Transformation in the Behavioural Dactory
The data volumes obtained are now stored in the behavioral factory, a metaphor to represent a complicated and decentralised processing process more plastically, and processed in parts into products. Forecast products as well as satisfaction products are produced.
Forecast products are used to estimate the future behavior of an individual. A typical example would be a user of a social network who is interested in hiking, presents photos and documents participation in events. The algorithm can now read this data and supplement it with other information such as age, place of residence, brand inclinations, style, etc. The algorithm can also read the data from the data. Paired with the reading of the browser history, which can happen even if you are no longer logged in to the corresponding network, a forecast product is created, the result of which could be, for example, that exactly this user is highly likely to set off on the corresponding tours again in summer. It would therefore make sense to virtually confront him with suitable services (e.g. travel offers) or products (e.g. hiking boots) shortly beforehand. The forecast product opens the door for a targeted approach.
Satisfaction products, on the other hand, are specifically aimed at satisfying identified needs. Not in the future, but in the present. It is interesting to note that a satisfaction product can refer both to a need that the user is aware of and to a need that he has not yet reflected on, but which results from the analysis of behavior. Thus, it is precisely satisfaction products, but also prognosis products, that have the function of revealing the inner needs of the individual and can thus be an important element of self-realization.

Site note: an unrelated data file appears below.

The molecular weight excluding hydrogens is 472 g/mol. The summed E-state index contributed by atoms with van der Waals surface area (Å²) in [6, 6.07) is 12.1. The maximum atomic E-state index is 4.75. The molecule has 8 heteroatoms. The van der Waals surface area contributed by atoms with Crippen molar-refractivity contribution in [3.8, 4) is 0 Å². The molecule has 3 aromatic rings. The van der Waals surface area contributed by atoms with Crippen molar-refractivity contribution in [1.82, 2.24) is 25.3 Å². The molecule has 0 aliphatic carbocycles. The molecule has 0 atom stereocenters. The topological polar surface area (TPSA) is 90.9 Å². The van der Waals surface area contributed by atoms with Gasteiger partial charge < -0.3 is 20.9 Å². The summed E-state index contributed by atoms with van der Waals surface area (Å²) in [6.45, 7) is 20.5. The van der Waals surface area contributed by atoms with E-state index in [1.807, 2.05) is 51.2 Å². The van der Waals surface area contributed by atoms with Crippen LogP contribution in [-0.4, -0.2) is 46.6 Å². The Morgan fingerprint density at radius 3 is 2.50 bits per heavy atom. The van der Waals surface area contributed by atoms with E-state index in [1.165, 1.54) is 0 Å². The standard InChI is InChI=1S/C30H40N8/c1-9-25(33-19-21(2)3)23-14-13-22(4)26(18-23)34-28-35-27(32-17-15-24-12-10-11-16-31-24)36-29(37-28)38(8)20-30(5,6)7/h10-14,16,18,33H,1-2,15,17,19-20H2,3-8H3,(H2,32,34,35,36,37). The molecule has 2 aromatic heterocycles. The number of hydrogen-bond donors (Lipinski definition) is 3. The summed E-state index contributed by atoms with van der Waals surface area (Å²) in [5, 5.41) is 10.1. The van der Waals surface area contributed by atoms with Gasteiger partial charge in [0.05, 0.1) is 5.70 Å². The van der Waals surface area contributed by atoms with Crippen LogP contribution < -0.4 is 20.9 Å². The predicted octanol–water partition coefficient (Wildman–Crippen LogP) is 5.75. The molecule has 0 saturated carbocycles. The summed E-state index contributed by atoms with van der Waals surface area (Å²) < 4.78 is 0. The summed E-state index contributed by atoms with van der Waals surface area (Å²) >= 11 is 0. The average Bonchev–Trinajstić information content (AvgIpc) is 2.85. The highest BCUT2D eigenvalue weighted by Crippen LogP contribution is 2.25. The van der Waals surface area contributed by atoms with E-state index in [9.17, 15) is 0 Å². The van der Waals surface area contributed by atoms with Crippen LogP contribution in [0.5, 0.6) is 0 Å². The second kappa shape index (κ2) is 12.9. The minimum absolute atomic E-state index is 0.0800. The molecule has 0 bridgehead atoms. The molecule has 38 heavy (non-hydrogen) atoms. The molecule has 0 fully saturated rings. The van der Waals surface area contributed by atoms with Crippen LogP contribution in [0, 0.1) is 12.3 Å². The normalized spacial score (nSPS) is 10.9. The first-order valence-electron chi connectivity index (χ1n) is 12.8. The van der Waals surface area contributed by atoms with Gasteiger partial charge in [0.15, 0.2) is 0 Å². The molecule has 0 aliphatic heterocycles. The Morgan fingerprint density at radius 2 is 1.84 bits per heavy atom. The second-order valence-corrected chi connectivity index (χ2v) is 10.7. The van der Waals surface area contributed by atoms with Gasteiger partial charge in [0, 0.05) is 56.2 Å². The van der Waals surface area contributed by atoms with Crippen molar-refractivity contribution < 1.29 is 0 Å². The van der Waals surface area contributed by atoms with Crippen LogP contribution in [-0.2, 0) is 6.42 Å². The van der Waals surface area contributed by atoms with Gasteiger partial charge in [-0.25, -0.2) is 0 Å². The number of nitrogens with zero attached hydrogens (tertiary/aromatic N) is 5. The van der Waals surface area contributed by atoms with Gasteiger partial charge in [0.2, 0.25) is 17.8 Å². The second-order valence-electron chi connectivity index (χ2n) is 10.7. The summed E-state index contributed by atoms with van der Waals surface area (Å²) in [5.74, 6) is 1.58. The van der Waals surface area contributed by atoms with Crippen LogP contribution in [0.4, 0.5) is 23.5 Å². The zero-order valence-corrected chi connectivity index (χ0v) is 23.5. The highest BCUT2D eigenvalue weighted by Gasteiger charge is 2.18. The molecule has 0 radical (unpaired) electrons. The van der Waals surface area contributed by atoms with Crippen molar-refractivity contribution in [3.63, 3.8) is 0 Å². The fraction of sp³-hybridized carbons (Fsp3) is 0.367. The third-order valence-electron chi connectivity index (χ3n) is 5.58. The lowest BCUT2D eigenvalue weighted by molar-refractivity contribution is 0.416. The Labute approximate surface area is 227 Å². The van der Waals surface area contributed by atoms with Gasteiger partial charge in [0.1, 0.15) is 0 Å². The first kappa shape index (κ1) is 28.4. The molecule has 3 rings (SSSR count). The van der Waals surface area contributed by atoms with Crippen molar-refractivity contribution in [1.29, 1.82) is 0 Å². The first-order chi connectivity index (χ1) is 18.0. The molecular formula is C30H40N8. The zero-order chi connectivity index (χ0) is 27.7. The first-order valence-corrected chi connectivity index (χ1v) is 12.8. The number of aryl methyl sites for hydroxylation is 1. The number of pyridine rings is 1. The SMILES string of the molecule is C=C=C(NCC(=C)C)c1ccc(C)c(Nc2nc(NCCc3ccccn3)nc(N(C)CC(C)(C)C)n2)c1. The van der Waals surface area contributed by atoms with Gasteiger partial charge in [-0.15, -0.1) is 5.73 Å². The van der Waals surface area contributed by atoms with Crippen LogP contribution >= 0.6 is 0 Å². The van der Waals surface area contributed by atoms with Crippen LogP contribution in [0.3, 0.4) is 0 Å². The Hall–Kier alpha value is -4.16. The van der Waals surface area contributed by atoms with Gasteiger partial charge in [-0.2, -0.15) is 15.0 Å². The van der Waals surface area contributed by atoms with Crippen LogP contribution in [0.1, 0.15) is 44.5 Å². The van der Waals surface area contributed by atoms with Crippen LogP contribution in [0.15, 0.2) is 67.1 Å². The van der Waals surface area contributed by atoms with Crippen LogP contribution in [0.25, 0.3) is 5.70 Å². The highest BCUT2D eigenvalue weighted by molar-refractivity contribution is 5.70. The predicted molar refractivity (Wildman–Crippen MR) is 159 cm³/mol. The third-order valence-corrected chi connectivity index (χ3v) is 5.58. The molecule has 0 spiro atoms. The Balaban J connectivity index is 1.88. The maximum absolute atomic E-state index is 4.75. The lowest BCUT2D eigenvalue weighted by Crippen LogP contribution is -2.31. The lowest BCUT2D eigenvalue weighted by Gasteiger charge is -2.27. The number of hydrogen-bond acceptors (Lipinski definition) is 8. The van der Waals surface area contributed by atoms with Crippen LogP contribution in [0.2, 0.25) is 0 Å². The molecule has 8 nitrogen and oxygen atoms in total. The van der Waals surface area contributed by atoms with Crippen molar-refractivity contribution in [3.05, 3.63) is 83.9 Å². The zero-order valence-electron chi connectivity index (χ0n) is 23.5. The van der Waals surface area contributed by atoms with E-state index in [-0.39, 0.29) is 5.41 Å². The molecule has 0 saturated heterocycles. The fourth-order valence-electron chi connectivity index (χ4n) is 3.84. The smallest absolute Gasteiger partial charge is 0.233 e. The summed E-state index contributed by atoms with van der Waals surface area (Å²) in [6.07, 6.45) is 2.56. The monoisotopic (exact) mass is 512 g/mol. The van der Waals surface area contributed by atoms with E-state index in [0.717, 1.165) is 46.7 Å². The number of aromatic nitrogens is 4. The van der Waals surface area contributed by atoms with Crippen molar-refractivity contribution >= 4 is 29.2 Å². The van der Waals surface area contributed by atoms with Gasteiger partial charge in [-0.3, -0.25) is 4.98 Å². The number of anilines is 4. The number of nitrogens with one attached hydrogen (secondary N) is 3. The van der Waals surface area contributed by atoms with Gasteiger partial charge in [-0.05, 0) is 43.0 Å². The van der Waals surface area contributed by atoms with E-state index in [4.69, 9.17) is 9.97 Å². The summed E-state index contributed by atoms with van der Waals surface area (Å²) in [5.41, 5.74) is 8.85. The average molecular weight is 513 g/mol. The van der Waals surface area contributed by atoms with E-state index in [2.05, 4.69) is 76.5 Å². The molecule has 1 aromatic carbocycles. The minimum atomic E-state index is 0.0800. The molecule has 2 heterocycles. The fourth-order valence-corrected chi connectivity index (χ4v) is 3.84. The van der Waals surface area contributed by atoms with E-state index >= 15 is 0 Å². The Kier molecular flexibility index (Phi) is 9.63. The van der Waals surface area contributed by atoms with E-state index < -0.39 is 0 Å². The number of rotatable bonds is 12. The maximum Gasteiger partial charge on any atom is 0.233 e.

Trading on the market
Both prognosis and satisfaction products as well as the behavior itself can be used or sold by the data collector himself. This generates massive profits, which are usually reinvested. Not necessarily only in the previous business model, but also in other fields that invite networking. The following opportunities therefore arise for the market:
· Offering suitable offers
The data is used to offer suitable offers to the individual. This can consist of own services and products, combined, however, these are usually with the advertisement for third parties. The core of the business model can still be seen here today.
Overall, it is estimated that 25% of global advertising revenues are now generated by Facebook and Google, two of the best examples of applied Behavioral Capitalism. By 2016, it was still 20%. Tendency rising.
· New offers
Behavior makes it necessary to design entirely new products in order to satisfy the needs identified from them. The idea of deriving the necessary innovations and further developments from market observation is as old as economic activity itself, but thanks to the new possibilities of siphoning off a raw material that was previously difficult to extract, it has reached a completely new dimension.
· Optimization of own offers
The own offers are improved and adapted by behavior products and appropriate feedback. This applies both to the collectors of the data and to their customers. In particular, the learning machine relies on these reactions to constantly improve its functions.
· Sale on the market
The data volumes are made available to third parties raw or already as processing products for their own business activities.
· embedding optimization